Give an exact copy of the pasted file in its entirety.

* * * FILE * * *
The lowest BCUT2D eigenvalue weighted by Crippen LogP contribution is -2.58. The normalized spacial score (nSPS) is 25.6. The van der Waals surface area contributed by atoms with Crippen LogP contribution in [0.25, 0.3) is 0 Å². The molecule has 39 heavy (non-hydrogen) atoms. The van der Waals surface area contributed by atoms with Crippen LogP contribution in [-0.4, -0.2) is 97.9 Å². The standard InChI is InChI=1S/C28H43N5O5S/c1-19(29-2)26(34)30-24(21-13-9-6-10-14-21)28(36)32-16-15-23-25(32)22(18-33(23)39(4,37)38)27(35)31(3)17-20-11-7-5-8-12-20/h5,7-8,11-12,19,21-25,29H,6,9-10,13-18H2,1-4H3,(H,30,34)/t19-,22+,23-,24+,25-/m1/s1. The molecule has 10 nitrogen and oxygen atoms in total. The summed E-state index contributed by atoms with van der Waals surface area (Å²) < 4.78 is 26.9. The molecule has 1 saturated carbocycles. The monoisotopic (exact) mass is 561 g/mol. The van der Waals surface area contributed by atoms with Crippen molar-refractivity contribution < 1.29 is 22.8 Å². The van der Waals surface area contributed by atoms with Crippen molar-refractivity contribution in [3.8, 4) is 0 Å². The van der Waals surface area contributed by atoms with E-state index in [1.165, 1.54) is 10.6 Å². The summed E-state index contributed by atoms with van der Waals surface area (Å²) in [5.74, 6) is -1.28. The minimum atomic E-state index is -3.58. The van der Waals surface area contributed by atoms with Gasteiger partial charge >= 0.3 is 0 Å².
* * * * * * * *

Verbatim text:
The lowest BCUT2D eigenvalue weighted by Crippen LogP contribution is -2.58. The normalized spacial score (nSPS) is 25.6. The van der Waals surface area contributed by atoms with Crippen LogP contribution in [0.25, 0.3) is 0 Å². The molecule has 39 heavy (non-hydrogen) atoms. The van der Waals surface area contributed by atoms with Crippen LogP contribution in [-0.4, -0.2) is 97.9 Å². The standard InChI is InChI=1S/C28H43N5O5S/c1-19(29-2)26(34)30-24(21-13-9-6-10-14-21)28(36)32-16-15-23-25(32)22(18-33(23)39(4,37)38)27(35)31(3)17-20-11-7-5-8-12-20/h5,7-8,11-12,19,21-25,29H,6,9-10,13-18H2,1-4H3,(H,30,34)/t19-,22+,23-,24+,25-/m1/s1. The molecule has 10 nitrogen and oxygen atoms in total. The summed E-state index contributed by atoms with van der Waals surface area (Å²) < 4.78 is 26.9. The molecule has 1 saturated carbocycles. The monoisotopic (exact) mass is 561 g/mol. The van der Waals surface area contributed by atoms with Crippen molar-refractivity contribution < 1.29 is 22.8 Å². The van der Waals surface area contributed by atoms with Crippen molar-refractivity contribution in [3.8, 4) is 0 Å². The van der Waals surface area contributed by atoms with E-state index in [1.165, 1.54) is 10.6 Å². The summed E-state index contributed by atoms with van der Waals surface area (Å²) in [5.74, 6) is -1.28. The minimum atomic E-state index is -3.58. The van der Waals surface area contributed by atoms with Gasteiger partial charge >= 0.3 is 0 Å².